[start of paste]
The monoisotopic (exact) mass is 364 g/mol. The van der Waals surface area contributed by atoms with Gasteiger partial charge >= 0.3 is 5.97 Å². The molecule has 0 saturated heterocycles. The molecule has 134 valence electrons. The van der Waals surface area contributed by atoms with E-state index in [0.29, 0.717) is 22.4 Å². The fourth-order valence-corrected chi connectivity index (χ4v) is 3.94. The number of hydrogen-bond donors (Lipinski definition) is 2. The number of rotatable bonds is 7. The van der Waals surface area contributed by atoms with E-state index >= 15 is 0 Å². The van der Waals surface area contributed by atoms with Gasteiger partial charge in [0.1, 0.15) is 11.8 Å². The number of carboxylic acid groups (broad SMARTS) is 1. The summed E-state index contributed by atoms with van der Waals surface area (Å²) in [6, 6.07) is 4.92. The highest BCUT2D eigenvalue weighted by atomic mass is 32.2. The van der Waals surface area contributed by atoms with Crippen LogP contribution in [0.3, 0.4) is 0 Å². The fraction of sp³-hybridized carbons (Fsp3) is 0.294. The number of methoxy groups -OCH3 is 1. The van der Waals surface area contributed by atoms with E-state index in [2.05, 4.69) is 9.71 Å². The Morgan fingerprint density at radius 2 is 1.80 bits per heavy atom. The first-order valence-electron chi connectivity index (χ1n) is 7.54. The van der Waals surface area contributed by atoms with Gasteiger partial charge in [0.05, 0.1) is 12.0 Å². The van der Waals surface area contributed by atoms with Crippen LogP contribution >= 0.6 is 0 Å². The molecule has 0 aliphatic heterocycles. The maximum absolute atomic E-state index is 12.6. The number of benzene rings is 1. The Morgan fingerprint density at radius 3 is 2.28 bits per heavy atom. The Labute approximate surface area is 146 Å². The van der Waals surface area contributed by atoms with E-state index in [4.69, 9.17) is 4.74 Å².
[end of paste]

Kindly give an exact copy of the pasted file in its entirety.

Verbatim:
The monoisotopic (exact) mass is 364 g/mol. The van der Waals surface area contributed by atoms with Gasteiger partial charge >= 0.3 is 5.97 Å². The molecule has 0 saturated heterocycles. The molecule has 134 valence electrons. The van der Waals surface area contributed by atoms with E-state index in [0.29, 0.717) is 22.4 Å². The fourth-order valence-corrected chi connectivity index (χ4v) is 3.94. The number of hydrogen-bond donors (Lipinski definition) is 2. The number of rotatable bonds is 7. The van der Waals surface area contributed by atoms with E-state index >= 15 is 0 Å². The van der Waals surface area contributed by atoms with Gasteiger partial charge in [0.1, 0.15) is 11.8 Å². The number of carboxylic acid groups (broad SMARTS) is 1. The summed E-state index contributed by atoms with van der Waals surface area (Å²) in [6, 6.07) is 4.92. The highest BCUT2D eigenvalue weighted by atomic mass is 32.2. The van der Waals surface area contributed by atoms with Crippen LogP contribution in [0.3, 0.4) is 0 Å². The fraction of sp³-hybridized carbons (Fsp3) is 0.294. The number of methoxy groups -OCH3 is 1. The van der Waals surface area contributed by atoms with E-state index in [2.05, 4.69) is 9.71 Å². The Morgan fingerprint density at radius 2 is 1.80 bits per heavy atom. The first-order valence-electron chi connectivity index (χ1n) is 7.54. The van der Waals surface area contributed by atoms with Gasteiger partial charge in [0.05, 0.1) is 12.0 Å². The van der Waals surface area contributed by atoms with Crippen LogP contribution >= 0.6 is 0 Å². The molecule has 0 aliphatic heterocycles. The maximum absolute atomic E-state index is 12.6. The number of benzene rings is 1. The Morgan fingerprint density at radius 3 is 2.28 bits per heavy atom. The Labute approximate surface area is 146 Å². The van der Waals surface area contributed by atoms with E-state index in [4.69, 9.17) is 4.74 Å².